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Major Prison Reform Eludes Lawmakers

A few measures pass, but significant changes opposed by guards union are voted down.

August 31, 2004|Jenifer Warren | Times Staff Writer

SACRAMENTO — It has been a year of top-to-bottom scandal in California's sprawling prison system.

Officer beatings of two young inmates were caught on videotape and broadcast nationwide. A convict bled to death in his cell after howling for hours. Whistle-blowers testified about corruption and coverups -- while wearing bulletproof vests. And severe crowding forced some lockups to house inmates in the TV lounge.

Last month, a federal judge in San Francisco weighed in on the mess, threatening an unprecedented takeover of the prisons. But the Legislature has been cool to calls for a shake-up of the $6-billion-a-year system.

Despite a series of dramatic hearings by two state senators investigating corrections, lawmakers declined to adopt many substantial prison reforms before closing their legislative session last week.

"A year ago, I believed we had a real window of opportunity to reform the prison system in a drastic way," said Dan Macallair, executive director of the Center on Juvenile and Criminal Justice. "But all we've really had is empty rhetoric. No one has the political courage to take on this system and demand real change."

A handful of prison bills -- addressing such things as inmate health care and smoking behind bars -- found the votes needed for passage. One measure took aim at the so-called code of silence that protects rogue guards from punishment. Another -- considered a long shot for a governor's signature -- would force the state to beef up inmate rehabilitation.

But most of the bills will result in mere tinkering with a 164,000-inmate system that needs an overhaul, critics say. Even state Sen. Jackie Speier (D-Hillsborough), who joined fellow Sen. Gloria Romero (D-Los Angeles) in spending much of the year on prison troubles, declared herself unsatisfied.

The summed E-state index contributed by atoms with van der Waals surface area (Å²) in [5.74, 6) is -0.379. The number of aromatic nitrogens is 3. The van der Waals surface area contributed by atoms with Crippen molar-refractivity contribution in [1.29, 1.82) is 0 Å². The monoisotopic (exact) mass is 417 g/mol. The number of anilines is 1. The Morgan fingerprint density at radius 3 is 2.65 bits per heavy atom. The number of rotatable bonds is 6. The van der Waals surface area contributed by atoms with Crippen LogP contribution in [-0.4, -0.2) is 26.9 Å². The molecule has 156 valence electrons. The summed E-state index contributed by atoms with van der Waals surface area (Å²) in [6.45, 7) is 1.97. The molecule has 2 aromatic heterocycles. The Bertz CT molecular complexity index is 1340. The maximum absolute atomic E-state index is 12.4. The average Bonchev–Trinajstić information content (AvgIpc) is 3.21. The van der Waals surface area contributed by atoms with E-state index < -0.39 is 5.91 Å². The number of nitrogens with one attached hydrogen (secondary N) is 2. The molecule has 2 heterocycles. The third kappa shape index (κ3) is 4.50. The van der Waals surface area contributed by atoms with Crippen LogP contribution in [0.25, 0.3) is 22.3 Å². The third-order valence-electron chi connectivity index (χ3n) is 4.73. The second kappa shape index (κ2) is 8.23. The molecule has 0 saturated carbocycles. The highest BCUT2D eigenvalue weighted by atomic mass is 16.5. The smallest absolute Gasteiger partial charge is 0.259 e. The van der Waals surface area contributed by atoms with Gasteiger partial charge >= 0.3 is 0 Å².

Although several of her bills won approval, Speier's most ambitious measure -- which sought to ban officials from building new prisons until they reduced the state's sky-high recidivism rate -- failed.

"The gravity of the problems in the Department of Corrections has not sunk in for some members of the Legislature," Speier said. "They commend Sen. Romero and I for taking it on, and tell us to keep it up. But when it comes to putting up votes to remedy problems, they simply won't do it if the prison guards' union is opposed."

Speier's point about the union's influence was underscored in the final days of the session, when Assembly members faced a Romero bill seeking to remove a major barrier to investigations of guard misconduct. Breakdowns in such investigations have been a key complaint of U.S. District Judge Thelton Henderson, who has threatened to place the prison system into receivership.

Killing the bill was a top priority of the California Correctional Peace Officers Assn., which represents the guards. Winning approval was a top priority of Romero, chairwoman of an oversight committee on corrections.

After a bitter lobbying fight spanning two weeks, the senator lost. The defeat, an angry Romero said after Thursday's final vote, "was about raw power and privilege."

"Today, power and privilege were ceded to the CCPOA," she said. "I'm extremely disappointed.... Justice took a walk."

Romero's measure, SB 1731, centered on a clause in the labor contract that critics say allows the guards union to interfere with disciplinary investigations. It requires investigators to turn over information about a probe -- including the accuser's name -- before internal affairs interviews are conducted. Investigators say that practice deters inmates and whistle-blowers from reporting misconduct for fear of retaliation.

Among those urging passage of the bill was Inspector General Matthew Cate, the governor's new watchdog over prisons. By providing the suspect with the victim's name and statement prior to the investigation, the state is "practically inviting the suspect to collude with potential witnesses, invent an alibi or intimidate the alleged victim into recanting," Cate said in a letter to Assembly members.

Los Angeles County Dist. Atty. Steve Cooley also wrote in support, saying the disclosure clause grants prison guards a privilege enjoyed by no other branch of law enforcement. And in a June report, the federal court monitor working for Judge Henderson said the contract provision "renders fair investigations into the abuse of force almost impossible."

The bill sailed through the state Senate. On Aug. 17, it landed in the Assembly and received only 31 votes -- 10 shy of the number needed for passage. Furious, Romero spent several days lobbying members, then brought the measure back Thursday for a second try.

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